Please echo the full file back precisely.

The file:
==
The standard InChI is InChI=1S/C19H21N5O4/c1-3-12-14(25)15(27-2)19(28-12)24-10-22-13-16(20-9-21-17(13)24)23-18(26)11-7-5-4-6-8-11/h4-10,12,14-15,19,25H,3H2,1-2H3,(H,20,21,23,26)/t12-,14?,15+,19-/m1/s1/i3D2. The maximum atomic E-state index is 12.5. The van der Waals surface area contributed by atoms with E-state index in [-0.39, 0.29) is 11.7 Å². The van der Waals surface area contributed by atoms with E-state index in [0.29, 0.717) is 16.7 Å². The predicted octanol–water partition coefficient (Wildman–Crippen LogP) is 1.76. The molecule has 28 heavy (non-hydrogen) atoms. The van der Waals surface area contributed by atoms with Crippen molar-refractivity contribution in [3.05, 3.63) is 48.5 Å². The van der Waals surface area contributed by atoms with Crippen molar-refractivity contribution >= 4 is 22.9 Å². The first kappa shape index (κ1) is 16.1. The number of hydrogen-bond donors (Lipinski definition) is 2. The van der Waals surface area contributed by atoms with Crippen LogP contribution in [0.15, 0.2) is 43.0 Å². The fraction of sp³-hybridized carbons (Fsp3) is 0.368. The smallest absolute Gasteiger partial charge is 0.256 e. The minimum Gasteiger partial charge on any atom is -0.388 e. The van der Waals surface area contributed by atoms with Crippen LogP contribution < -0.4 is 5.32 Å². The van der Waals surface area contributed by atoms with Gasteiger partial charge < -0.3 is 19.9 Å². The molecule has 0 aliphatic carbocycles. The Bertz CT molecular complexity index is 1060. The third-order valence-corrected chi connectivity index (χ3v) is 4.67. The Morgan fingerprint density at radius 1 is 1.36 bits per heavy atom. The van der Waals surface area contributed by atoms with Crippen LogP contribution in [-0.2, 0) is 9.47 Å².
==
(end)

The standard InChI is InChI=1S/C19H21N5O4/c1-3-12-14(25)15(27-2)19(28-12)24-10-22-13-16(20-9-21-17(13)24)23-18(26)11-7-5-4-6-8-11/h4-10,12,14-15,19,25H,3H2,1-2H3,(H,20,21,23,26)/t12-,14?,15+,19-/m1/s1/i3D2. The maximum atomic E-state index is 12.5. The van der Waals surface area contributed by atoms with E-state index in [-0.39, 0.29) is 11.7 Å². The van der Waals surface area contributed by atoms with E-state index in [0.29, 0.717) is 16.7 Å². The predicted octanol–water partition coefficient (Wildman–Crippen LogP) is 1.76. The molecule has 28 heavy (non-hydrogen) atoms. The van der Waals surface area contributed by atoms with Crippen molar-refractivity contribution in [3.05, 3.63) is 48.5 Å². The van der Waals surface area contributed by atoms with Crippen molar-refractivity contribution >= 4 is 22.9 Å². The first kappa shape index (κ1) is 16.1. The number of hydrogen-bond donors (Lipinski definition) is 2. The van der Waals surface area contributed by atoms with Crippen LogP contribution in [0.15, 0.2) is 43.0 Å². The fraction of sp³-hybridized carbons (Fsp3) is 0.368. The smallest absolute Gasteiger partial charge is 0.256 e. The minimum Gasteiger partial charge on any atom is -0.388 e. The van der Waals surface area contributed by atoms with Crippen LogP contribution < -0.4 is 5.32 Å². The van der Waals surface area contributed by atoms with Gasteiger partial charge < -0.3 is 19.9 Å². The molecule has 0 aliphatic carbocycles. The Bertz CT molecular complexity index is 1060. The third-order valence-corrected chi connectivity index (χ3v) is 4.67. The Morgan fingerprint density at radius 1 is 1.36 bits per heavy atom. The van der Waals surface area contributed by atoms with Crippen LogP contribution in [-0.2, 0) is 9.47 Å².